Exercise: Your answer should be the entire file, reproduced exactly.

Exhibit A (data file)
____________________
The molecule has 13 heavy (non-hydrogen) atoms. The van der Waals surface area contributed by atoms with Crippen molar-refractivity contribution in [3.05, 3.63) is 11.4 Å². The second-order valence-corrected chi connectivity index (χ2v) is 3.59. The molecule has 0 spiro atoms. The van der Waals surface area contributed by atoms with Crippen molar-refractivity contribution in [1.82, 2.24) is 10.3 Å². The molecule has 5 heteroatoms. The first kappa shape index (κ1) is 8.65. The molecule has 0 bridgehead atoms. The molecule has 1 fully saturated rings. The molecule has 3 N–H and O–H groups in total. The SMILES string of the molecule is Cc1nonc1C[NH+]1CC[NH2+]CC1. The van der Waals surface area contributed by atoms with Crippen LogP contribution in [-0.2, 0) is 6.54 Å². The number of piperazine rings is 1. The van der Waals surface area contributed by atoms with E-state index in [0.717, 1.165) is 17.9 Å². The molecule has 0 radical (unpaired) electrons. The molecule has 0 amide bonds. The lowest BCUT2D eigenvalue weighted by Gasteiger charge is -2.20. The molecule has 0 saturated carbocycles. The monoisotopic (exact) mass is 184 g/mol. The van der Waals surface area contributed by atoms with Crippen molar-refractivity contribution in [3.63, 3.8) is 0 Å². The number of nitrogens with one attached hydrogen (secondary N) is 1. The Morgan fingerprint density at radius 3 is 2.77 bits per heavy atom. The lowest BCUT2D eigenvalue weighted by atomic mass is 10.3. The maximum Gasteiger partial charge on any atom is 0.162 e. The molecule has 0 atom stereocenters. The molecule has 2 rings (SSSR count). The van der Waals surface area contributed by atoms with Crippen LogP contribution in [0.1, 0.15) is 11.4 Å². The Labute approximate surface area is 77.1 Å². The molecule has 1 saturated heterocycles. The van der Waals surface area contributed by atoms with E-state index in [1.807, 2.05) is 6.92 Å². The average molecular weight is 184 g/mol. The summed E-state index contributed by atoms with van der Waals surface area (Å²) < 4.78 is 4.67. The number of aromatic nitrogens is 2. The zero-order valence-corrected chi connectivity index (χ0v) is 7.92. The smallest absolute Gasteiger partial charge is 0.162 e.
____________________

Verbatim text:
The molecule has 13 heavy (non-hydrogen) atoms. The van der Waals surface area contributed by atoms with Crippen molar-refractivity contribution in [3.05, 3.63) is 11.4 Å². The second-order valence-corrected chi connectivity index (χ2v) is 3.59. The molecule has 0 spiro atoms. The van der Waals surface area contributed by atoms with Crippen molar-refractivity contribution in [1.82, 2.24) is 10.3 Å². The molecule has 5 heteroatoms. The first kappa shape index (κ1) is 8.65. The molecule has 0 bridgehead atoms. The molecule has 1 fully saturated rings. The molecule has 3 N–H and O–H groups in total. The SMILES string of the molecule is Cc1nonc1C[NH+]1CC[NH2+]CC1. The van der Waals surface area contributed by atoms with Crippen LogP contribution in [-0.2, 0) is 6.54 Å². The number of piperazine rings is 1. The van der Waals surface area contributed by atoms with E-state index in [0.717, 1.165) is 17.9 Å². The molecule has 0 radical (unpaired) electrons. The molecule has 0 amide bonds. The lowest BCUT2D eigenvalue weighted by Gasteiger charge is -2.20. The molecule has 0 saturated carbocycles. The monoisotopic (exact) mass is 184 g/mol. The van der Waals surface area contributed by atoms with Crippen molar-refractivity contribution in [3.63, 3.8) is 0 Å². The number of nitrogens with one attached hydrogen (secondary N) is 1. The Morgan fingerprint density at radius 3 is 2.77 bits per heavy atom. The lowest BCUT2D eigenvalue weighted by atomic mass is 10.3. The maximum Gasteiger partial charge on any atom is 0.162 e. The molecule has 0 atom stereocenters. The molecule has 2 rings (SSSR count). The van der Waals surface area contributed by atoms with Crippen LogP contribution in [0.1, 0.15) is 11.4 Å². The Labute approximate surface area is 77.1 Å². The molecule has 1 saturated heterocycles. The van der Waals surface area contributed by atoms with E-state index in [1.807, 2.05) is 6.92 Å². The average molecular weight is 184 g/mol. The summed E-state index contributed by atoms with van der Waals surface area (Å²) < 4.78 is 4.67. The number of aromatic nitrogens is 2. The zero-order valence-corrected chi connectivity index (χ0v) is 7.92. The smallest absolute Gasteiger partial charge is 0.162 e.